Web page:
Campers Celebrate 15 years of Jewish Agency Camping
in Kharkov, Ukraine
Ages: 15 – 17
Special moments were shared during this camp session as campers and staff celebrated the 15th year of camping in Kharkov, Ukraine. Kharkov has been the scene of a vibrant camp framework and approximately half of the campers are returnees. The veteran and new campers and staff reminisced about past camp sessions, and looked through old photo albums together and discussed how their camp has developed throughout the years.
Fifteen years of Jewish camping in Kharkov is a great reason to rejoice!
The camp schedule was hectic and each day a different topic was addressed. On the fourth day of camp, the theme dealt with Anti- Semitism and the Holocaust. After studying the subject intensively, the campers and counselors organized a Holocaust Remembrance Day ceremony. The campers were divided into sub-groups and each group prepared a different part of the ceremony and lit candles in memory of the six million Jews who perished in the Holocaust. Following the ceremony, the campers concluded the day by discussing their thoughts and feelings on the topic and how they define their own Jewish identity and connection to the Jewish People.
Jewish resistance during the Holocaust was one of the topics studied on the day
devoted to learning about the Holocaust and Anti-Semitism.
On the fifth day of camp, the Israeli counselors led activities on the topic of Israel, Israeli society, and army life.
Israeli counselors teach about the IDF (Israel Defense Forces) and life in the army.
"I'm Ilja Zon. I am 16 years old from Sumy, a town nearby Kharkov. This is my fourth time attending a Jewish Agency summer camp. I like our Jewish mixer in the camp.
Ilja Zon, 16 years old from
There are a lot of good friends here from other places and we meet only in camps. It's just great! For me being a Jew means that I should remember my roots and my history, study about our traditions, and to be together with my friends.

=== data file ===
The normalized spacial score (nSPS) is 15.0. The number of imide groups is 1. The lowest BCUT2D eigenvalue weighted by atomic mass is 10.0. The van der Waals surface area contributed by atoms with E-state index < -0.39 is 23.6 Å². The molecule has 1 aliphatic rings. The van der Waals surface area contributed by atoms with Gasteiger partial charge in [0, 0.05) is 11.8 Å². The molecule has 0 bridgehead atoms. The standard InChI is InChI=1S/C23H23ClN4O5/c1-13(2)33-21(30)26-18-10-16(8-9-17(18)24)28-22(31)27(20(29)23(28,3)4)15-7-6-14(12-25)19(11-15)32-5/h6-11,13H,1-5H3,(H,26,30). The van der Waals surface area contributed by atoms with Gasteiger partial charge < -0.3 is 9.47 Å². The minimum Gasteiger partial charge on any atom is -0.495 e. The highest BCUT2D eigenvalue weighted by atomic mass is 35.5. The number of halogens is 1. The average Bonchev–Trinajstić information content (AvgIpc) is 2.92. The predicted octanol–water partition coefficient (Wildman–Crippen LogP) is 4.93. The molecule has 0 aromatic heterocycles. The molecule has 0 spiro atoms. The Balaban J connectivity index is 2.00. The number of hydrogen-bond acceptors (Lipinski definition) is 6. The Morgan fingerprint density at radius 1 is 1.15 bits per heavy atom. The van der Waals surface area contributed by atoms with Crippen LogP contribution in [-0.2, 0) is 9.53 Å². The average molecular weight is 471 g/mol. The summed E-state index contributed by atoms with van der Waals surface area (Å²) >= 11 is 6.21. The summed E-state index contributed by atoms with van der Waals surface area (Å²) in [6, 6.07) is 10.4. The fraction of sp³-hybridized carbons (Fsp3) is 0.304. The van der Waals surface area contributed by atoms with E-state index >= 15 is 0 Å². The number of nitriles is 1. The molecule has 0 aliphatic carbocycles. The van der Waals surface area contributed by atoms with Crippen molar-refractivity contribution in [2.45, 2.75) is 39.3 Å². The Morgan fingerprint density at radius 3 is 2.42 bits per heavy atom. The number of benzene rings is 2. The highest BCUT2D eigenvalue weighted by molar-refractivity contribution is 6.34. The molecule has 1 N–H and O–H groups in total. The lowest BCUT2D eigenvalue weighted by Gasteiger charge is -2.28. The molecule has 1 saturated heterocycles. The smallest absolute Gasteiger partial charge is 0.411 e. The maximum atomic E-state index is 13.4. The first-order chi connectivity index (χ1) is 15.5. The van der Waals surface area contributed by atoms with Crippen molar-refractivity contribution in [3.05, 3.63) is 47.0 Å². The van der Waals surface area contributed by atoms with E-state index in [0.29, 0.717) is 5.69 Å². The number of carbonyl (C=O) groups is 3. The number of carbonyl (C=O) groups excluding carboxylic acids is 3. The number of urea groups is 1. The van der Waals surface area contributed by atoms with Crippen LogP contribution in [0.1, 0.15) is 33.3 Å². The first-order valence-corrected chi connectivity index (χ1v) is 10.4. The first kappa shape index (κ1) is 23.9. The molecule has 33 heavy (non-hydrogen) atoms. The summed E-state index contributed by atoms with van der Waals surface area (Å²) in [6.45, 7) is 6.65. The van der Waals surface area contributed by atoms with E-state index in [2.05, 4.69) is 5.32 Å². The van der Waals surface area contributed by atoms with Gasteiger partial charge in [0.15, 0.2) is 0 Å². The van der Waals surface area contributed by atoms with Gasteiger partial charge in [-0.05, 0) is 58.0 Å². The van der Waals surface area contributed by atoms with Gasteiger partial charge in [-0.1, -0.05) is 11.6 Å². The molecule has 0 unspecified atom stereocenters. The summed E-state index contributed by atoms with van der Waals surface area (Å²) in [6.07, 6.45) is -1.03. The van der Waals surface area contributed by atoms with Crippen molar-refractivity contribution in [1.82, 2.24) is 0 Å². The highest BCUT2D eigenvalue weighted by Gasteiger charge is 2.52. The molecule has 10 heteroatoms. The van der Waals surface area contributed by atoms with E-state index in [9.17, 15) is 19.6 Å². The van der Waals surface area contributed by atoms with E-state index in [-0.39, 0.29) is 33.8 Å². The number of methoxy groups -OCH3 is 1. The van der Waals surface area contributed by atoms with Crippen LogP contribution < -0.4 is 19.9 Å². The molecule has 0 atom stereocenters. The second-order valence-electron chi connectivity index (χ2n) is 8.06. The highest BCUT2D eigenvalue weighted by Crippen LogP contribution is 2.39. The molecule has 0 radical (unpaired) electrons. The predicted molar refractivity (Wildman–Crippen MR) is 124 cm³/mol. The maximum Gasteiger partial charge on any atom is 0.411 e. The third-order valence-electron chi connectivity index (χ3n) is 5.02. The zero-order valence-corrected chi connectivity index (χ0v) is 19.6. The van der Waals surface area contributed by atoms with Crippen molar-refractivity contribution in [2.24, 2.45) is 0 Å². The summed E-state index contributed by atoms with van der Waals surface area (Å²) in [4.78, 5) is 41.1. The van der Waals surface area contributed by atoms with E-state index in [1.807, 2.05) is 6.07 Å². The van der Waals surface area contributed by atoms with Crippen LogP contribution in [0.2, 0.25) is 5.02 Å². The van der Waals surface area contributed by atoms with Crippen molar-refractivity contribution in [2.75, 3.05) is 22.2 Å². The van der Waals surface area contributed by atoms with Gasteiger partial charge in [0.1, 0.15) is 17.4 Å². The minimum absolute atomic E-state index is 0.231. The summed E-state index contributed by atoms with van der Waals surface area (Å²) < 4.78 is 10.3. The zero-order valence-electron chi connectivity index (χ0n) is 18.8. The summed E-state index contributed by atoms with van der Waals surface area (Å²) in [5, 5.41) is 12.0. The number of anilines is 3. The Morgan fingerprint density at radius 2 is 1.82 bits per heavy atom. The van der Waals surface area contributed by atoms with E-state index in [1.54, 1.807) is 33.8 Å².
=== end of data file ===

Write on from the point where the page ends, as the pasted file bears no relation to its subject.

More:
I'm planning to participate in the Birthright program. Many of my friends did it and raved about it. Perhaps, following Birthright, I will go to Israel to study in the framework of MASA. Meanwhile I'm here and I enjoy this camp and looking forward to next month when we meet in our youth club. I've started to visit my local Jewish youth club regularly and really enjoy it. Today, I can say that I'm an active member of our community."
"My name is Tanya Veksler and I am 16 years old. I live in Lugansk, a city in southeastern Ukraine. We have a youth club in my city. My friends told me about Jewish camps and this is my third summer coming to this camp. Most of all I like our evening meetings when we sit all together with our counselors and discuss what was new things we learned during the day and what we think and feel about this.
Caption: Tanya Veksler, 16 years old from Lugansk, Ukraine
I have thought a lot about what being a Jew means to me. For me, it means having a sense that you belong to your people. And for me, feelings are not enough. I believe that one should take an active role in belonging to your people. I, for example, come to Jewish camps and participate in our Jewish youth club. I meet Jewish friends and together we build our future Jewish community. We know our history and traditions and want to be counselors and leaders in the future."
August 6 -13, 2009